When landscape photographer
"It was brilliantly concealed, this powder-keg that was about to explode. It just wasn't evident," remembers Waite, who visited many of the places that would days later become the major flashpoints in the civil war - including the eastern city of Benghazi. "It was just like a western city. Everyone was going about their business perfectly normally."
In fact, Waite's serene shots of
Waite travelled all across
Still, he found plenty to photograph - ruins in Leptis Magna, the desert near the Ubari lakes, and a manmade river in Sirte, Gaddafi's hometown. But what he never found was opposition to the dictator. "Everyone appeared very pro-Gaddafi," says Waite. "They had pictures of him in their 4x4s. I've never seen so many photographs and paintings of one person. Some of them were the size of a house. As you went along the autoroute, they were every 150 metres. There was constant reference to 'my leader', 'my wonderful leader'."
And yet within half a day of Waite's departure - a day that had eerily been specified months in advance by his employers - there was full-scale rebellion against Gaddafi. By the end of the month the rebels controlled several towns, including ones Waite had visited. By September, Gaddafi was dead - shot, beaten and humiliated by a militia in Sirte.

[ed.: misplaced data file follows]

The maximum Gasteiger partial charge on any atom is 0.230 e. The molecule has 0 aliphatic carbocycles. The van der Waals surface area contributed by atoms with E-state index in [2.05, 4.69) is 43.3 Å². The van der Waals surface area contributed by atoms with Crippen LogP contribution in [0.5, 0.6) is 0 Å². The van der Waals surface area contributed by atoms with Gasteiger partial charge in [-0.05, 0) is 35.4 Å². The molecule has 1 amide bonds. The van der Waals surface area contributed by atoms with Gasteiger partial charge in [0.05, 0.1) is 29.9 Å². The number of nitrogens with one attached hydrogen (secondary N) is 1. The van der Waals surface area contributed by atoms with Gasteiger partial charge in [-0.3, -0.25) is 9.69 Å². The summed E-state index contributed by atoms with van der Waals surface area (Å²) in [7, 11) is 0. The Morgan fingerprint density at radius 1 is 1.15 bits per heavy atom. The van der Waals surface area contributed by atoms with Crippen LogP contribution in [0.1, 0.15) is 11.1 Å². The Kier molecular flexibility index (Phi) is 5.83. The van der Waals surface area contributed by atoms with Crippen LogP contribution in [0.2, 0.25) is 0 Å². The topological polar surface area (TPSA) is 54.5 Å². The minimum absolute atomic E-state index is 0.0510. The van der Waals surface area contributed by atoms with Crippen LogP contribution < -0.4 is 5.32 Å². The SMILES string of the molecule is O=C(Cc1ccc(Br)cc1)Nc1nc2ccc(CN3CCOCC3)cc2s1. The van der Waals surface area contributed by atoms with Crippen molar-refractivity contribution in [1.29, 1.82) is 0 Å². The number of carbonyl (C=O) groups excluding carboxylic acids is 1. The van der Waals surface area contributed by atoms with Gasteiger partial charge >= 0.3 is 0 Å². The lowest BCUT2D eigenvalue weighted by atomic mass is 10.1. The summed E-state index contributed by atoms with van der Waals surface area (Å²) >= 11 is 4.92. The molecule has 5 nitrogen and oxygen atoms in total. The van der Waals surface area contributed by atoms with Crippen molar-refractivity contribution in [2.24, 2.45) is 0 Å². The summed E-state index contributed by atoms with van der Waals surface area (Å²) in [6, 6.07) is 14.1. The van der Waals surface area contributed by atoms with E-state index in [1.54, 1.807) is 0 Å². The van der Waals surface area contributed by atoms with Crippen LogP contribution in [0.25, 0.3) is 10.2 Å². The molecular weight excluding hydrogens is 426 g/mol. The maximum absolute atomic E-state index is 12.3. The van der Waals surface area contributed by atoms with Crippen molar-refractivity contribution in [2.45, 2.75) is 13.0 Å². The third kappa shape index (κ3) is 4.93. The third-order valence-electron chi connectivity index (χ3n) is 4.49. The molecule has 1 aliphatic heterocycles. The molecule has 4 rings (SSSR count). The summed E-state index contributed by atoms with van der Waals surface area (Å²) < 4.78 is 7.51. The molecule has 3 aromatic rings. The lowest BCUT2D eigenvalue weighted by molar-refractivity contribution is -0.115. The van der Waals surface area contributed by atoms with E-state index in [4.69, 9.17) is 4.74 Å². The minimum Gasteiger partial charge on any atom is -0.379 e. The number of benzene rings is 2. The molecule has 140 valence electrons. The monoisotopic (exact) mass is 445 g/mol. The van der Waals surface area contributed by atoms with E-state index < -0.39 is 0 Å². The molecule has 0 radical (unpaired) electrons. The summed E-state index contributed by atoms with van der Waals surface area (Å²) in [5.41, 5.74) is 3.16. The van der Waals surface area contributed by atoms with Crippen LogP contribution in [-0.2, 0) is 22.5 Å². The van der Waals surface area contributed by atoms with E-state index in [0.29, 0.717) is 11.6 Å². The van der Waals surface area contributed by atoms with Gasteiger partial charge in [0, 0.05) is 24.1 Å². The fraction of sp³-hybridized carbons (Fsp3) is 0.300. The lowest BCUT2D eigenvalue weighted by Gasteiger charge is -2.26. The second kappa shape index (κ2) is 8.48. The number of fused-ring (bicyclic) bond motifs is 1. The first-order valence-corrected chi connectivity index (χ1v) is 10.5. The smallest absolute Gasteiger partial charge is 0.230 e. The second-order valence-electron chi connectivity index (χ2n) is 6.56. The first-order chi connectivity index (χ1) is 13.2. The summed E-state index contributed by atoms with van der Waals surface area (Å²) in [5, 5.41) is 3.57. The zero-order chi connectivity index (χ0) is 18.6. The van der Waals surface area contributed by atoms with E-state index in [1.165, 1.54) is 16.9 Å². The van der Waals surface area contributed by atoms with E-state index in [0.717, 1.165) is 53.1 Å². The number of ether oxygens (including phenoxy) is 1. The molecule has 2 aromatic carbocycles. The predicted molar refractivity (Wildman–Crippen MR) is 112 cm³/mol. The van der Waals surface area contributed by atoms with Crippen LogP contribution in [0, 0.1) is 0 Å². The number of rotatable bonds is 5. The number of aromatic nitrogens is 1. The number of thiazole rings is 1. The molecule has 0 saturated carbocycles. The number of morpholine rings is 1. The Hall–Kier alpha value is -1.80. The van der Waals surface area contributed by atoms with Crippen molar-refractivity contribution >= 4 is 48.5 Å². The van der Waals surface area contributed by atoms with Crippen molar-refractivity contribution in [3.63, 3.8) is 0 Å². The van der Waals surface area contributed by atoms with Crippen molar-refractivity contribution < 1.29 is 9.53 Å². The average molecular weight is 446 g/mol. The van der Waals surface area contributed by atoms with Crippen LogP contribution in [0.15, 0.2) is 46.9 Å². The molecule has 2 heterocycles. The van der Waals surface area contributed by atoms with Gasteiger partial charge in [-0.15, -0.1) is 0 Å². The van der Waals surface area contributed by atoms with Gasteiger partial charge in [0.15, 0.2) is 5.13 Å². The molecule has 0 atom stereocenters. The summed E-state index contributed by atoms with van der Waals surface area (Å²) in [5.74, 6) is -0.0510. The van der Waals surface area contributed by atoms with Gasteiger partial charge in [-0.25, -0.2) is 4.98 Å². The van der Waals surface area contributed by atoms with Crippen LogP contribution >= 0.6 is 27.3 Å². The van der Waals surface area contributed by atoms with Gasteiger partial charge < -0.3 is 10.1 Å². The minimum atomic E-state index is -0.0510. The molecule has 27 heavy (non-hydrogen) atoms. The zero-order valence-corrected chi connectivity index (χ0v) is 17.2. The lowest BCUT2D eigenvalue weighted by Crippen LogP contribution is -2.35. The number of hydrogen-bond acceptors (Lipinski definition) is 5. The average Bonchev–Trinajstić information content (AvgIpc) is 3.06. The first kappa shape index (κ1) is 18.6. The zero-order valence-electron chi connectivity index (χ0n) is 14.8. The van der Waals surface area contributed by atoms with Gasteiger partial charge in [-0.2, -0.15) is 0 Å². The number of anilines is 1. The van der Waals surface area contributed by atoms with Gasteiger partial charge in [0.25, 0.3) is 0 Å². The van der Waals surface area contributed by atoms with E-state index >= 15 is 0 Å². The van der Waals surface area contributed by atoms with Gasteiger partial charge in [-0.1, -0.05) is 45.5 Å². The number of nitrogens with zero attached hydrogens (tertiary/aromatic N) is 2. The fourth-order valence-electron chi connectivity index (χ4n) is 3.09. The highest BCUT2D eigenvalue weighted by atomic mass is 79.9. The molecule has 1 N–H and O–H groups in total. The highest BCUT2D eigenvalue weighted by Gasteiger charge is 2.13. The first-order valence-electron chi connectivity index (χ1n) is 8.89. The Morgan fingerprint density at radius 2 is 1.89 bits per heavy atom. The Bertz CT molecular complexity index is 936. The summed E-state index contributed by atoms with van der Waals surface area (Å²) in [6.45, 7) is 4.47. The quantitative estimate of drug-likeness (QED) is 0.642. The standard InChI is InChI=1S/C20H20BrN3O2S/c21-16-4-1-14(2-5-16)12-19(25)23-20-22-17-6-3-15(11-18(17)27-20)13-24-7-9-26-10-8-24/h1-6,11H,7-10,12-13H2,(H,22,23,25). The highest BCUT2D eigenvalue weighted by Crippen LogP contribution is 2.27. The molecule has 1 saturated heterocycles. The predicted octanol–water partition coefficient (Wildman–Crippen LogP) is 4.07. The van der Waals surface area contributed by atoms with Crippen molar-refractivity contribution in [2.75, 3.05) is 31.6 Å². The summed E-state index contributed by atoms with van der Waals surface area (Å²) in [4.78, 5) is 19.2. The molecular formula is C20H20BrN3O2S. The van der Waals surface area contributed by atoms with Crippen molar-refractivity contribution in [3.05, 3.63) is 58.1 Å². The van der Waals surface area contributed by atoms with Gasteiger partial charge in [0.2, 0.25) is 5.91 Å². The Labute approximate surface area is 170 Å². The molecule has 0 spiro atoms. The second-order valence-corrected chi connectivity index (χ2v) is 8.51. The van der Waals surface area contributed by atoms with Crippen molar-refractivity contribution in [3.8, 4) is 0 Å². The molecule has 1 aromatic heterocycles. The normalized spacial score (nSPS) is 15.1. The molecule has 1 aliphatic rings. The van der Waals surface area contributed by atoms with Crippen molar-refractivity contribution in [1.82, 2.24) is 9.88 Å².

For some, this might have seemed a natural turn of events. It followed a pattern of revolutions that had begun in the countries to
In the end, the book got blocked too. Waite's mysterious employer suddenly pulled out of the project, several months into the civil war. "As you will appreciate," Waite was told by a middle-man, "the country now is in a civil war, and I'm afraid your payment will not be forthcoming, and the book will not be finished."
"And that was it," remembers Waite.
Waite only got one hint of who his secret boss was. It was his second-last day in
Silent Exchange by
On the web
See a gallery of
Previous page: The Ubari lakes in Fazzan,
Right: Mausoleum in
the team of government minders who accompanied Waite on his travels
From far left: A lone traveller in the Ubari desert;
Qasr al Haj, the 12th-century Pilgrim's Castle in Tripolitania; and one of the ubiquitous portraits of Muammar Gaddafi, on a hotel wall
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